Honors student Gontse Molosiwa has taken hold of one of the many opportunities the Honors Program has to offer: the Oxford Abroad Experience. Read below to hear her take on this incredible personal journey:
Picturesque, picturesque, picturesque…and did I say picturesque? This word is embedded in my mind whenever I walk the streets of Oxford. The buildings ooze of history and it is a very student friendly city. The University of Oxford is a masterpiece in itself. It is made up of 38 colleges and I am associated with Christ Church. The tutorial system has enabled me to have in-depth one-on-one conversations with my tutors about subjects I care about such as economic development and business ethics. It is a rigorous system but I am grateful for this opportunity because it has completely changed my perspective on academia. I highly encourage my peers to study abroad here! Oxford University embodies an intellectually and visually stimulating environment and I am grateful to the Honors Program for this opportunity. The highlight of my study abroad happened in October. I got to see to my president (H.E Mokgweetsi Masisi) give a lecture about democracy and economic development in Africa at the Saïd Business School! I even got interviewed by the Botswana Television News afterward and was featured in a news segment back home. Oxford has been lovely so far. I get to meet new people every day, travel to new places, and broaden my mind. What more could one ask for?
One of the goals of UT’s Honors Program is to help provide opportunities such as those Gontse has experienced. Of course, it’s not up to just the Honors Program; students need to seize opportunities as well!
My time studying at Oxford University has seemed to fly by! I only have a few more weeks until I return home to Florida and I’m just so happy with my experience here. It has been quite snowy in Oxford over the past month, which I have thoroughly enjoyed, as I am originally from New York and we definitely don’t get this weather in Florida!
Following the completion of my tutorials, I was able to do some traveling and the first place I went was Paris, France. I visited the Louvre and Eiffel Tower, amongst other places, and it was truly captivating.
I feel that I have learned more about myself and have developed more independence through this experience. Having to research a topic myself and glean the important information to put into an essay is quite different to the normal “lecture-style” of teaching back home. While different, it was really effective because I knew that I needed to completely understand the topic in order to write about it and discuss it with my tutor. Living and learning in a new country can be a scary thing, but once you embrace it and get used to the way of life, it becomes something so unique and incredible. I feel that this experience has helped me develop myself in ways that I would not have been able to back at home and it has helped me prepare for my future education at pharmacy school. I would highly recommend this experience, as it is a truly one-of-a-kind experience that many people do not have the opportunity to take advantage of.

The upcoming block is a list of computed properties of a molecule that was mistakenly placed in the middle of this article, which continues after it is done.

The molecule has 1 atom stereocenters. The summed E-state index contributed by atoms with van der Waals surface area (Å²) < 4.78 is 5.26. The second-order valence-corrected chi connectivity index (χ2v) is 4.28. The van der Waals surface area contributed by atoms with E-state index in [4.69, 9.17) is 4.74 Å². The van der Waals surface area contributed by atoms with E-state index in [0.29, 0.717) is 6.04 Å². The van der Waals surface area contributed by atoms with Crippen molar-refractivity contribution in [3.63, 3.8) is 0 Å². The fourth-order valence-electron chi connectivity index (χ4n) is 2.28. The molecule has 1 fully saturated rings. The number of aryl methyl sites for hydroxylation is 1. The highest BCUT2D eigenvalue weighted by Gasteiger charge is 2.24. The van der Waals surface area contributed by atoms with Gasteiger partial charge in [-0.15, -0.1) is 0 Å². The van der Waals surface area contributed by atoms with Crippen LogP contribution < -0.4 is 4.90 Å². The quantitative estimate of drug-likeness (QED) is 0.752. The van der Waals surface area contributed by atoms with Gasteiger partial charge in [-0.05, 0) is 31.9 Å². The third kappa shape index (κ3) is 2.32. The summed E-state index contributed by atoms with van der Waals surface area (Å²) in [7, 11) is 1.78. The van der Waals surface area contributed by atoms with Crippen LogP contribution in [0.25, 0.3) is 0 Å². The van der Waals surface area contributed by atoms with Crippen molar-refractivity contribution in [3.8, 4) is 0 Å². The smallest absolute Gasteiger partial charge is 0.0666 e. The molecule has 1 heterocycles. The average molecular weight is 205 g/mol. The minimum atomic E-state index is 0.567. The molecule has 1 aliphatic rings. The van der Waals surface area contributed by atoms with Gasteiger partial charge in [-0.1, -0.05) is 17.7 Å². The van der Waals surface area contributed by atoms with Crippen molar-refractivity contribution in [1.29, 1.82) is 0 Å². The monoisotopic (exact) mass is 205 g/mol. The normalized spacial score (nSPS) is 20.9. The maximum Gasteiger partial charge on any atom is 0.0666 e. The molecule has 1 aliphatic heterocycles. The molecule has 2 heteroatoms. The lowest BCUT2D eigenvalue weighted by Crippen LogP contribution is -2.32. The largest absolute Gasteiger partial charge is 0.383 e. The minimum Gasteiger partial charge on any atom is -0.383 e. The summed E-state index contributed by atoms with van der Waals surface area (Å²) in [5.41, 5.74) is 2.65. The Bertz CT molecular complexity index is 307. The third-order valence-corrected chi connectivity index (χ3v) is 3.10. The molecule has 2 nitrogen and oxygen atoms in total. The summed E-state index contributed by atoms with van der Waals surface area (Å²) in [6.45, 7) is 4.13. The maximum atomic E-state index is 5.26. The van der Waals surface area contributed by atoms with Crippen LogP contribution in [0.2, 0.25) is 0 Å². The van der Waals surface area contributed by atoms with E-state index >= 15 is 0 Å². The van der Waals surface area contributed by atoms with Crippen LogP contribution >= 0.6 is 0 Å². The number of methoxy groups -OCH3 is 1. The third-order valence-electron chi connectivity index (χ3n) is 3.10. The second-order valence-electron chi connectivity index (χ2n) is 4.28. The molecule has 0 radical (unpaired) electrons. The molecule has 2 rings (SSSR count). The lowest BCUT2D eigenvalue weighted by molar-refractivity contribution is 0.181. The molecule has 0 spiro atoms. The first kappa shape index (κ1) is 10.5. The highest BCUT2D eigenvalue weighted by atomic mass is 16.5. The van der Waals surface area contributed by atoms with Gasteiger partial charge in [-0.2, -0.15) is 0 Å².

Things are going great here in Oxford. It has been a little bittersweet now that the term has officially ended, but overall it has been an amazing term. I am still working on my research on British butterflies with one of my tutors. We are getting ready to analyze the data for the two species of butterflies that we decided to work with: The High Brown Fritillary and the Dark Green Fritillary. Sadly, my other tutorial, Marine Vertebrate Zoology, has ended; however, my last essay I had to write was my favorite as I got to write about my favorite animals: sharks and stingrays.
In addition to my studies, I was able to take a trip to Portsmouth recently and visit the British Naval Yards. It was absolutely incredible being able to see some of the old battleships and learn about the history of the British Navy.
In other news, my rowing team was able to qualify for the biggest race of the term: Torpids. This is a race that lasts 4 days where boats try to “bump” each other in order to earn a set of blades. This was the first year since 1999 where Christ Church Boat Club was able to have 3 women’s boats qualify and compete in Torpids; however, there was one force that held us back in Torpids: mother nature. During the week of Torpids, the “beast from the east” decided to visit the UK and with it came a lot of snow which held the city in a standstill. Shops were closed, tutorials were cancelled, and 2 of the 4 days of Torpids had to be cancelled completely. Regardless of the snow and the bitterly cold weather, it was an amazing rowing season and I am so lucky I was able to compete in a few races with my amazing team.
This entire experience has been incredible and it has taught me so much about independence, confidence, and perseverance. I have had to learn how to problem solve, but also how to ask for help when I need it. I have learned not just in an educational sense, but I have learned about myself and about life and that will stay with me forever.